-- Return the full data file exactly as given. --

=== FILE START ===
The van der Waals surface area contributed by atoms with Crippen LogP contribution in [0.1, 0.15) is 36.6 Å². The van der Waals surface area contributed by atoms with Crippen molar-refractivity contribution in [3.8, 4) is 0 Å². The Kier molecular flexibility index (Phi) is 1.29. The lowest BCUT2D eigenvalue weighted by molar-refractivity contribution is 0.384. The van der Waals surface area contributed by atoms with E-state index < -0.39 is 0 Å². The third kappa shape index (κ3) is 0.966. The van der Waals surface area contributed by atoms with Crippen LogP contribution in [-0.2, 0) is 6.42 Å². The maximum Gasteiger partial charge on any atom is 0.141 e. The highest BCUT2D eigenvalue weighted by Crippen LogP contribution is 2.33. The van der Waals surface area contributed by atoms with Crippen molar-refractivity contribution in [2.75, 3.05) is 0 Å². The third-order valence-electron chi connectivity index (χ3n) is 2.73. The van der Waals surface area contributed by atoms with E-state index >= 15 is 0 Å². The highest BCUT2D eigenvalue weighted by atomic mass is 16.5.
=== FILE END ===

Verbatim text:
The van der Waals surface area contributed by atoms with Crippen LogP contribution in [0.1, 0.15) is 36.6 Å². The van der Waals surface area contributed by atoms with Crippen molar-refractivity contribution in [3.8, 4) is 0 Å². The Kier molecular flexibility index (Phi) is 1.29. The lowest BCUT2D eigenvalue weighted by molar-refractivity contribution is 0.384. The van der Waals surface area contributed by atoms with E-state index < -0.39 is 0 Å². The third kappa shape index (κ3) is 0.966. The van der Waals surface area contributed by atoms with Crippen LogP contribution in [-0.2, 0) is 6.42 Å². The maximum Gasteiger partial charge on any atom is 0.141 e. The highest BCUT2D eigenvalue weighted by Crippen LogP contribution is 2.33. The van der Waals surface area contributed by atoms with Crippen molar-refractivity contribution in [2.75, 3.05) is 0 Å². The third-order valence-electron chi connectivity index (χ3n) is 2.73. The van der Waals surface area contributed by atoms with E-state index >= 15 is 0 Å². The highest BCUT2D eigenvalue weighted by atomic mass is 16.5.